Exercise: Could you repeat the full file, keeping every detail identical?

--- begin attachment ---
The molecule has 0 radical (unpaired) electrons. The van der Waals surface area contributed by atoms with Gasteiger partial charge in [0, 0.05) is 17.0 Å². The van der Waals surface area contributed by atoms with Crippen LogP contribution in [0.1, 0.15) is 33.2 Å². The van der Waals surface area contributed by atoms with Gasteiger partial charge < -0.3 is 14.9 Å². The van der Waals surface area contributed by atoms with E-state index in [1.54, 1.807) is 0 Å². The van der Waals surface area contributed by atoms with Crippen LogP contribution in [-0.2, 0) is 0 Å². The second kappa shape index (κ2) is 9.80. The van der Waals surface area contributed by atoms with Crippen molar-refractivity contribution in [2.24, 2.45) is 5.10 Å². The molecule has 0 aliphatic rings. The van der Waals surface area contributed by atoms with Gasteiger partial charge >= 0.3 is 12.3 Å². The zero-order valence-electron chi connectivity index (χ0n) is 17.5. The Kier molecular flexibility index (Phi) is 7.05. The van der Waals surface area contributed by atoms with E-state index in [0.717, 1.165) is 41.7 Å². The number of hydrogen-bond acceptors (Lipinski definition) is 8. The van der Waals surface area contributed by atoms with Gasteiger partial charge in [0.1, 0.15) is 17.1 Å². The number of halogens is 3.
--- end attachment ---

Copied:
The molecule has 0 radical (unpaired) electrons. The van der Waals surface area contributed by atoms with Gasteiger partial charge in [0, 0.05) is 17.0 Å². The van der Waals surface area contributed by atoms with Crippen LogP contribution in [0.1, 0.15) is 33.2 Å². The van der Waals surface area contributed by atoms with Gasteiger partial charge < -0.3 is 14.9 Å². The van der Waals surface area contributed by atoms with E-state index in [1.54, 1.807) is 0 Å². The van der Waals surface area contributed by atoms with Crippen LogP contribution in [-0.2, 0) is 0 Å². The second kappa shape index (κ2) is 9.80. The van der Waals surface area contributed by atoms with Crippen molar-refractivity contribution in [2.24, 2.45) is 5.10 Å². The molecule has 0 aliphatic rings. The van der Waals surface area contributed by atoms with Gasteiger partial charge >= 0.3 is 12.3 Å². The zero-order valence-electron chi connectivity index (χ0n) is 17.5. The Kier molecular flexibility index (Phi) is 7.05. The van der Waals surface area contributed by atoms with E-state index in [0.717, 1.165) is 41.7 Å². The number of hydrogen-bond acceptors (Lipinski definition) is 8. The van der Waals surface area contributed by atoms with Gasteiger partial charge in [0.1, 0.15) is 17.1 Å². The number of halogens is 3.